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Emergency Care Waiting Time Statistics (April – June 2013)

The Department of Health, Social Services and Public Safety (DHSSPS) today published statistics on the time spent waiting in emergency care departments within Northern Ireland during the months of April, May and June 2013.
Thursday, 25 July 2013

The statistical bulletin presents information on all new and unplanned review attendances during the months of April, May and June 2013. It also details the monthly performance against the DHSSPS Ministerial target for emergency waiting times at emergency care departments.

Key Points

The key findings presented in the statistics release are listed below.

Latest Position (June 2013):

  • During June 2013, 77.8% of patients attending Type 1 emergency care departments were either treated and discharged home, or admitted within four hours, compared with 90.6% attending Type 2 departments and 100.0% attending Type 3 departments (Table 2).
  • In June 2013, 249 (0.4%) out of a total 58,319 attendances at emergency care departments in Northern Ireland waited longer than 12 hours to be either treated and discharged home, or admitted (Table 2).

Position during last three months (April - June 2013): Between April and June 2013:

  • The percentage of patients attending Type 1 emergency care departments that were either treated and discharged home or admitted within four hours increased, from 67.2% to 77.8% (Figure1, Table 2).
  • In Type 2 emergency care departments, the percentage of patients attending that were either treated and discharged home or admitted within four hours increased, from 82.6% to 90.6% (Figure 1, Table 2).
  • The percentage of patients attending Type 3 emergency care departments that were either treated and discharged home or admitted within four hours remained at 100.0% (Figure 1, Table 2).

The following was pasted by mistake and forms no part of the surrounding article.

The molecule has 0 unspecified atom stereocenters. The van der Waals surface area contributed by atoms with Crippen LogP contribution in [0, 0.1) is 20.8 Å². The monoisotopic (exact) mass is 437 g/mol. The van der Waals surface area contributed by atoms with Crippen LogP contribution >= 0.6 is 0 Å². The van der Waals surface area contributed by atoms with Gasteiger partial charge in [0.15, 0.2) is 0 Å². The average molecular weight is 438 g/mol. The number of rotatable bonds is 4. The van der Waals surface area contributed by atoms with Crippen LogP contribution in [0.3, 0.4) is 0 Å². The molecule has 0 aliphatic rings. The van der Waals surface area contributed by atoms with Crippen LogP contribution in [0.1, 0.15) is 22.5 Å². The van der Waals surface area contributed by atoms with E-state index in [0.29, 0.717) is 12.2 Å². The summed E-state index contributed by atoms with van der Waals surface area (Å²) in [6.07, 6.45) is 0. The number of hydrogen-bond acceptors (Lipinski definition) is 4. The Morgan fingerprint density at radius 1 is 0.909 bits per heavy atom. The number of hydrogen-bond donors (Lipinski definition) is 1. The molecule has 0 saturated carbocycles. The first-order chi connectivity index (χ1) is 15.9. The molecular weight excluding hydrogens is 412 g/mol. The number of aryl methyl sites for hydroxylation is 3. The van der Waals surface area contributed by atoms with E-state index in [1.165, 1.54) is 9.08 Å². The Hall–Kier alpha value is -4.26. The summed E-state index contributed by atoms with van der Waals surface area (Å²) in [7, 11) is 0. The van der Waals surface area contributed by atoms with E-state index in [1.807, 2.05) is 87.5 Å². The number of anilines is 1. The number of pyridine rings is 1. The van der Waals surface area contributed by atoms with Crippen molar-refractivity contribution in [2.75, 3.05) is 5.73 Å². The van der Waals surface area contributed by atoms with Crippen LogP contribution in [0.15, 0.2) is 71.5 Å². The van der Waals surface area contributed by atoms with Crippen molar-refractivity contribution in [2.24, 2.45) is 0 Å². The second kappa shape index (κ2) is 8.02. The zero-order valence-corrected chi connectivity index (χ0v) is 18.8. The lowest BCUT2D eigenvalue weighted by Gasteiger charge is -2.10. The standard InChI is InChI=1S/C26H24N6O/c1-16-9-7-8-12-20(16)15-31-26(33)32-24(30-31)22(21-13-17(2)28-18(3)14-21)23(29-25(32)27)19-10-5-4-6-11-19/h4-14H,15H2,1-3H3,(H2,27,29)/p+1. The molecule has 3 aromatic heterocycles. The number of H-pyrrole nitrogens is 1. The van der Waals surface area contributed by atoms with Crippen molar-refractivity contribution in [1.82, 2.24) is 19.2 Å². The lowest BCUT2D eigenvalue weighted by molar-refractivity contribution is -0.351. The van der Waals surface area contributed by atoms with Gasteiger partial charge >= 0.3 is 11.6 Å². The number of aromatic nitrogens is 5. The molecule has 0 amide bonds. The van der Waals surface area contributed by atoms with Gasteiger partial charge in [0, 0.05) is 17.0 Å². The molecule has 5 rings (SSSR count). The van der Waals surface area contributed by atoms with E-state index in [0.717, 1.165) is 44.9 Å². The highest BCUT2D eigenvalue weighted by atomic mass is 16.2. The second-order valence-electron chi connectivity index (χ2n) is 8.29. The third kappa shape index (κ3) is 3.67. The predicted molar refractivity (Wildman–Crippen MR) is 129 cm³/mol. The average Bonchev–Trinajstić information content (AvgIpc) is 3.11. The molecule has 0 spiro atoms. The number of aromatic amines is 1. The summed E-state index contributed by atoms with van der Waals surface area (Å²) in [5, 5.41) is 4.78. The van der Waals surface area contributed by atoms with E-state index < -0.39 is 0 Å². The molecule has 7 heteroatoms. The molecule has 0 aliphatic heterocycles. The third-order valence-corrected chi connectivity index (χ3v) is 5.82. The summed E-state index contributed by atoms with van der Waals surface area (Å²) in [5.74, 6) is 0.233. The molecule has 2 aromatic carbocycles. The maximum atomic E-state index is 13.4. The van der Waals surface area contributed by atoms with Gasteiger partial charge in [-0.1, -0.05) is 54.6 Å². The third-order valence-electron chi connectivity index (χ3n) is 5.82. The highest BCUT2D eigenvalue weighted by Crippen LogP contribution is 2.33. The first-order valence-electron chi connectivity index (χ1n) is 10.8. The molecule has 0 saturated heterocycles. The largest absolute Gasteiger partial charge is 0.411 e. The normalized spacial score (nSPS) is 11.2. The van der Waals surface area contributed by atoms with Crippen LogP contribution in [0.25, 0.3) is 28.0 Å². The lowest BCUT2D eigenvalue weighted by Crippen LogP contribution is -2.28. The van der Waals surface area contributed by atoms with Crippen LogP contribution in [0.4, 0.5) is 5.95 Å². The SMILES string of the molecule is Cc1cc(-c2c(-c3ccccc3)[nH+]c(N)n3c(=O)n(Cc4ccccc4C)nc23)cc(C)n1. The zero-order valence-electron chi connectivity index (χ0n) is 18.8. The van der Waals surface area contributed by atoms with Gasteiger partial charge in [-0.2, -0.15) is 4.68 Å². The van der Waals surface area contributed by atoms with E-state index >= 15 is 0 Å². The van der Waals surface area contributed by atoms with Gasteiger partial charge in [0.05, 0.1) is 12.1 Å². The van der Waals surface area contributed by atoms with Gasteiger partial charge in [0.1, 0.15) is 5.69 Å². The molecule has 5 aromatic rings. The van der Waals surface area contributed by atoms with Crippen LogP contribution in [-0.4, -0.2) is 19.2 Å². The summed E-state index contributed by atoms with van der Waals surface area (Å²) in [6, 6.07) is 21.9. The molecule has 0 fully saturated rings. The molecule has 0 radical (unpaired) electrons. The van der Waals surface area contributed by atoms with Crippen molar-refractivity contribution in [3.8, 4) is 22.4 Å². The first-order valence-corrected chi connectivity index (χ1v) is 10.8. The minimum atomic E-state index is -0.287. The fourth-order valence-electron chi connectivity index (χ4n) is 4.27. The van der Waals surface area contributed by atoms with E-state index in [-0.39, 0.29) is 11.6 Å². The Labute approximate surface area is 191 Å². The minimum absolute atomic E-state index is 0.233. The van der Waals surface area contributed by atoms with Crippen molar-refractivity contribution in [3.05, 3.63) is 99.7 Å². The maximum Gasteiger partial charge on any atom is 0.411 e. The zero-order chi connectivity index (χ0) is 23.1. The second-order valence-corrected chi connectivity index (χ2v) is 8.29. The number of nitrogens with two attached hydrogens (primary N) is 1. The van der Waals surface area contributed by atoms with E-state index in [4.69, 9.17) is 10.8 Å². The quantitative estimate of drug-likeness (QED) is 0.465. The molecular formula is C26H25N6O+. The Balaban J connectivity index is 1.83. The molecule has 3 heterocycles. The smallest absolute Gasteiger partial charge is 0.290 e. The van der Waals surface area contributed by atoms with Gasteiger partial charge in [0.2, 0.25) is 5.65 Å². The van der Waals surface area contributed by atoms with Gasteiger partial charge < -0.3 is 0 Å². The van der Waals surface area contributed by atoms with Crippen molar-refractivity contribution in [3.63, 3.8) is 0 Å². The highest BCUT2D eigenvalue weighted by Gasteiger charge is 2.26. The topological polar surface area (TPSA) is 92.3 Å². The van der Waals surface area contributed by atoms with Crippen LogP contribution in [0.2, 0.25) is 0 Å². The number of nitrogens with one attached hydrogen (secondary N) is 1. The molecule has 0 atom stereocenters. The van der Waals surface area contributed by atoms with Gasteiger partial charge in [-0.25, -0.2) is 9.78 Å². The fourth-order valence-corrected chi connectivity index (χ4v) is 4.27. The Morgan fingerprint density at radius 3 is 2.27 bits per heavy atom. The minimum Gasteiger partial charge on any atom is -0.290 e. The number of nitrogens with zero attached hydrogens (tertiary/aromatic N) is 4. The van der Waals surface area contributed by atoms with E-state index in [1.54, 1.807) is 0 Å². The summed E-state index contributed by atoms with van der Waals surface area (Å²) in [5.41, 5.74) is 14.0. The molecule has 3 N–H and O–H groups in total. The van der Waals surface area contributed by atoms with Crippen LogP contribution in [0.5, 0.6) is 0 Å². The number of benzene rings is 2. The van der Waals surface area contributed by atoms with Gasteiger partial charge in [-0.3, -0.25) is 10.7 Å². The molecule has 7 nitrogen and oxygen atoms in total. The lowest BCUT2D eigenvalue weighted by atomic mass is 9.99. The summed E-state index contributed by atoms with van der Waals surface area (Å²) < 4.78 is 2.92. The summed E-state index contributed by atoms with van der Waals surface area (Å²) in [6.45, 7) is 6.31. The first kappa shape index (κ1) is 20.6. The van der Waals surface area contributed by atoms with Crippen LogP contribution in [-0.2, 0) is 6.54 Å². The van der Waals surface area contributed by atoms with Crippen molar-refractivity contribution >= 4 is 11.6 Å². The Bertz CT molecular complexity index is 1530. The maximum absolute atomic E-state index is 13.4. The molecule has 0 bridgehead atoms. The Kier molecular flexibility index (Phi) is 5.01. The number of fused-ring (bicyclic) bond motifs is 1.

• The number of patients that waited longer than 12 hours to be either treated and discharged home, or admitted, decreased markedly (759, 75.3%) from 1,008 to 249. In particular, performance improved notably at the Antrim Area between April and June, from 335 to 0 (Table 2).

Position compared to same month last year (June 2012 - June 2013): Between June 2012 and June 2013:

  • In Type 1 emergency care departments, the percentage of patients attending that were either treated and discharged home or admitted within four hours increased by 0.7 percentage points, from 77.1% to 77.8% (Figure 4, Table 4).
  • In Type 2 emergency care departments, the percentage of patients attending that were either treated and discharged home or admitted within four hours decreased by 1.5 percentage points, from 92.1% to 90.6% (Figure 7, Table 6).
  • In Type 3 emergency care departments, the percentage of patients attending that were either treated and discharged home or admitted within four hours remained at 100.0% (Table 8).
  • The number of patients that waited longer than 12 hours to be either treated and discharged home, or admitted, decreased slightly (6, 2.4%) from 255 to 249. In particular, performance improved notably at the Antrim Area, from 93 to 0 (Table 2).

Attendances

  • There were a total of 58,319 attendances at emergency care departments in Northern Ireland during June 2013, compared with 59,948 in May 2013 and 59,275 in April 2013 (Table 2).

The information release is published on the Departmental website

Notes to editors: